At the same time, ‘talking the talk’ can alienate some consumers. For example, our research shows that nearly a third of consumers (30%) boycotted a brand as a result of a celebrity, influencer or spokesperson associated with that brand taking a stance on a societal issue on social media. “Damned if you do, damned if you don’t” is far from hyperbole.

Hot button issues bring the heat

Sustainability has long been an albatross for fashion and luxury brands. Notable climate activists are calling out fashion for contradictory business practices that don’t meet the company’s own stated standards and practices. Social media plays the perfect incubator for digital chatter to spread and grow unchecked.

For example, a popular dumpster diver exposed one luxury brand for its sustainability practices. She posted several videos to various social channels, showing the brand’s handbags intentionally destroyed and discarded behind its stores. Followers on TikTok and Instagram seized on the story, expressing shock and disgust.

Adding fuel to the fire, another dumpster diver amplified the story with additional videos and targeted other industry brands too. Consumers spread the videos like wildfire, tagging the brands by handle and hashtag. The brands’ own social media pages were flooded with calls to boycott. Reputation suffered as a result as did some company market valuations.

Digital chatter: the new competitive advantage

Communications teams aren’t alone in their concerns about the dangers of the deep web and digital chatter. More than three-fourths (77%) of CEOs agree more companies will be targeted by organized groups online intent on damaging their brand in the next year, per our Corporate Leaders Risk Survey. Navigating the delicate relationship between causes and consumers is the latest new normal for fashion brands.

77% of CEOs agree more companies will be targeted by organized groups online intent on damaging their brand in the next year.

The choice to stay silent or speak out must come from the top down. While more than a third of communications leaders expect their companies to take a public stance on societal issues, they need to prepare for it becoming a potentially transgressive act with steep consequences.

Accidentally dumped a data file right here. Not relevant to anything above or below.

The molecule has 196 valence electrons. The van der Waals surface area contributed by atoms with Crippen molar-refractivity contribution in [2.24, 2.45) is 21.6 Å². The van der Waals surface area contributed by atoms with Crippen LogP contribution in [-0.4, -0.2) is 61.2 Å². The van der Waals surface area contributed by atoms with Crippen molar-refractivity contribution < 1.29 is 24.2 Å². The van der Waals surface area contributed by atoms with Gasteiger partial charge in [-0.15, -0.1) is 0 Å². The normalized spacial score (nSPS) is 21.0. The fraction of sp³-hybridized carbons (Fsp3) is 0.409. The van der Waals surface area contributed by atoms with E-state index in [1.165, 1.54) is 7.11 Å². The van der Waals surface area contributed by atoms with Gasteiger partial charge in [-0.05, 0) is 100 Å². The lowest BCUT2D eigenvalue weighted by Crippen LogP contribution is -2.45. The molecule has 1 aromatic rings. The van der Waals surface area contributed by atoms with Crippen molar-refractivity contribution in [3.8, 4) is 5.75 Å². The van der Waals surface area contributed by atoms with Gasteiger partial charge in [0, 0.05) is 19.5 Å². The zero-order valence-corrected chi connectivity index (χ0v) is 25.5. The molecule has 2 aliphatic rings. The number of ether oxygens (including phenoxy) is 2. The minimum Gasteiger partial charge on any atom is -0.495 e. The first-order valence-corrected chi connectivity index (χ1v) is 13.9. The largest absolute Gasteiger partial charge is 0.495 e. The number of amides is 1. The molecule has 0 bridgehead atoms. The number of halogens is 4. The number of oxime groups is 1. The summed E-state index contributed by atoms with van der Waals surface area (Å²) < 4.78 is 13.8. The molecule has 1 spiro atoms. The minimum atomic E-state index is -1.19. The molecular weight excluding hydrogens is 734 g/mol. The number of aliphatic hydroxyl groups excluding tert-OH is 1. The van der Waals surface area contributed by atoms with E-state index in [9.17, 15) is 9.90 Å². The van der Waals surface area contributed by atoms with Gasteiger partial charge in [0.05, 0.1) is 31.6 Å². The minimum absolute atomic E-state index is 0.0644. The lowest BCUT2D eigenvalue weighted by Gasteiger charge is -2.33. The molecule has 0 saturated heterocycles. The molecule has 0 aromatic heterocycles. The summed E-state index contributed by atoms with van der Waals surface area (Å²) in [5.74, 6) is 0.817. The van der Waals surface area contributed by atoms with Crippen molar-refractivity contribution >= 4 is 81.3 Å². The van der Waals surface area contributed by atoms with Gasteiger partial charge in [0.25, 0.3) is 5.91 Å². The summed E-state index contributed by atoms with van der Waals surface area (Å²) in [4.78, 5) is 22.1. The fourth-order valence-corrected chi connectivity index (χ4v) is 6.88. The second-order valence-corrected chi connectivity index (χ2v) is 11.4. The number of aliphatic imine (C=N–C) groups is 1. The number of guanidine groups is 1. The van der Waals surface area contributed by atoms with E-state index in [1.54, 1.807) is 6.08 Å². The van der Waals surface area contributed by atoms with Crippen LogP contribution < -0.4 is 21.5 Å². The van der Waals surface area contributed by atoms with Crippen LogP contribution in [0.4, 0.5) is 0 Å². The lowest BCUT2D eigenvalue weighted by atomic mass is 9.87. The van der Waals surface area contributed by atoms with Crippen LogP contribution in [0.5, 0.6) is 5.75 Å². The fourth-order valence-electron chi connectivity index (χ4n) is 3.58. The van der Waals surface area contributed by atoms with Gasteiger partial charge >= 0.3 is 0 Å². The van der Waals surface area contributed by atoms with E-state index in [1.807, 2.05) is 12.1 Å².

Regardless of the decision to engage or stay silent on societal issues, digital chatter can provide communications teams with the essential risk intelligence needed to mitigate issues inherent in whichever path they choose.

Savvy communications teams are learning the importance of leveraging digital chatter as an asset to protect brand reputation. Whether a brand engages or doesn’t on societal issues, consumers will have an opinion. It’s this digital chatter that can provide essential risk intelligence to mitigate the harm of agenda-driven groups and bad actors intent on inflicting harm.

Brand reputation is more susceptible to risks than ever. What’s more, two-thirds of those in the fashion industry believe the sector is especially vulnerable to these risks, per Willis Towers Watson. Fashion brands can mitigate these risks from doing serious harm to brand reputation with fast, actionable risk intelligence.

Crisp, recently acquired by Kroll, helps fashion companies around the world to mitigate or prevent crises every year. We protect their brands, assets and people from reputational damage, security threats and online harms. Our AI technology has been trained over 17 years to discover and track the risk signals embedded within digital chatter to be the leading expert in fast, actionable risk intelligence.

In fact, a Forrester study conducted on behalf of Crisp found its customers reduced the impact of a crisis by 40 percent, prevented one-in-three crises per year entirely and achieved a 572 percent ROI. Today we protect more than $6.5 trillion in combined market capitalization for over 1,000 brands. Learn more about our Crisis Defense solution here.


Download the entire “Reputation Malfunction: How digital chatter puts fashion brands at risk” report here.